Things To Know Before Starting Baseball


Things To Know Before Starting Baseball“Failure is a part of success. There is no such thing as a bed of roses all your life. But failure will never stand in the way of success if you learn from it. ” — Hank Aaron

Baseball sign-ups are in the air. It’s America’s favorite pastime, and my five-year-old is getting ready to try it out for the first time this spring. My husband played baseball through his senior year of high school, but I know virtually nothing about the sport aside from what I remember from attending a very long Padres game as a child with my dad. Luckily for me, I happen to live next door to a wonderful couple whose family knows baseball inside and out, and they were nice enough to answer some of my questions.

My neighbor is a dad and grandfather to four boys; he has played baseball, coached for 45 years, and now has a grandson who loves baseball just as much as he does. His wife shared how important it is to be the support that a family of athletes needs. My neighbors talked about the good and the bad, and if you’re like me and wondering what to expect with your first baseball season ever, you might enjoy hearing what they had to say.

Here’s what you need to know about baseball, from starting out all the way to college:

  • The first thing to remember is that fewer than 1% of kids will end up playing major league baseball, so put on the brakes and let your young kids have fun.
  • Make sure your kid’s coach is trustworthy and will keep them safe. You also want a coach who WANTS to be a coach, is knowledgeable, and wants to teach his players.
  • The best thing you can do for your kids is practice with them at home. Work on the fundamentals, play catch, practice swinging the bat, and let them use the tee.
  • Playing baseball is a commitment for the whole family. If your kid is decent, they’ll eventually want to play travel ball, which costs money, and takes time and travel, so it has to be a priority for the family.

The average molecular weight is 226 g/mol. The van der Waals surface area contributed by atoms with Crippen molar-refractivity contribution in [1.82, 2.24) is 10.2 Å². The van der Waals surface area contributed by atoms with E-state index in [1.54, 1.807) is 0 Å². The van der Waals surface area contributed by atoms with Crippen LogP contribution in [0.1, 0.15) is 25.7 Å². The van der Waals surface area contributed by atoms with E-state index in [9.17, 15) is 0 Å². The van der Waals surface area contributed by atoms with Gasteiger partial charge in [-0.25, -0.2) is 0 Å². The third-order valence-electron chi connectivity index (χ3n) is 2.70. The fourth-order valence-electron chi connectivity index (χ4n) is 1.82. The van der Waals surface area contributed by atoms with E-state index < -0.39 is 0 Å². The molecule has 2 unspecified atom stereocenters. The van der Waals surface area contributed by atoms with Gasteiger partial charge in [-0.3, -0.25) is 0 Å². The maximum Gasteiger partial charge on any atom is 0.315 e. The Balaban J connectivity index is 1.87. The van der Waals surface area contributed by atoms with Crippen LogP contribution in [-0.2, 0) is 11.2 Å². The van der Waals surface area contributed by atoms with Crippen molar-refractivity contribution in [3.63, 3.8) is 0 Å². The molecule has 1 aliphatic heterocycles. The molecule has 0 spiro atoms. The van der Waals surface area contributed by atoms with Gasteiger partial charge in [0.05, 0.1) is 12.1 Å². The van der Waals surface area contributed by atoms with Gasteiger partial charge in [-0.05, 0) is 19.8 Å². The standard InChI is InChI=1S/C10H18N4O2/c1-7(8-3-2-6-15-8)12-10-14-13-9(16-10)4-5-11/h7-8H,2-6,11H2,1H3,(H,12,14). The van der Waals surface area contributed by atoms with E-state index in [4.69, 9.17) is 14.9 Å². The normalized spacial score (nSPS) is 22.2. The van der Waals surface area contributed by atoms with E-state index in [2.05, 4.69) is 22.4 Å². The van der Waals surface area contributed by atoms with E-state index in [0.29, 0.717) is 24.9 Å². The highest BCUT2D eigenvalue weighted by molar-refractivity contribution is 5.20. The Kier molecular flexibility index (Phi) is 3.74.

• Recently, a local coach shared what a college scout asked him about a player he was there to see: Does he make good grades? Is he coachable? Only after those questions, did the scout bring up baseball skills.
  • Academics are very important for college ball players. They probably aren’t going to get a full ride scholarship based on athletics alone, but they can get academic scholarships. Also, don’t get hung up on Division I, because Division II and III also have great players.
  • Playing more than one sport can help a baseball player be well-rounded and learn time management. It’s also important to be careful not to get seriously injured in a sport like football if baseball is your true passion.
  • You don’t have to send your kids to every college showcase camp available. Some can be good, but they are money makers for the universities, so choose carefully.
  • By eight or nine years of age, you’ll probably be able to see if baseball is your kid’s passion (or not!). If it isn’t, get your child involved in something else where they can be passionate and successful.
  • If you’re involved with coaching your child’s team, there may be a point where you have to turn them loose and not be involved to that degree anymore. You don’t want to be pushing your kid harder than you would any of his teammates, and it takes wisdom (or your spouse’s) to know when this time has come.
  • A pitching machine isn’t necessarily the best tool for practice because it’s helpful for a player to see the pitcher’s arm movements to know how to swing their bat.
  • A coachable kid is one who can learn life lessons from the game, learn to accept defeat, how to put themselves back together again after a loss, be competitive, and take instruction and constructive criticism without getting upset.

In the end, focus on things that will carry over into adulthood, like getting a chance to be successful, being competitive, and learning about life. These lessons don’t have to come through playing baseball, but it can be awfully fun if they do!


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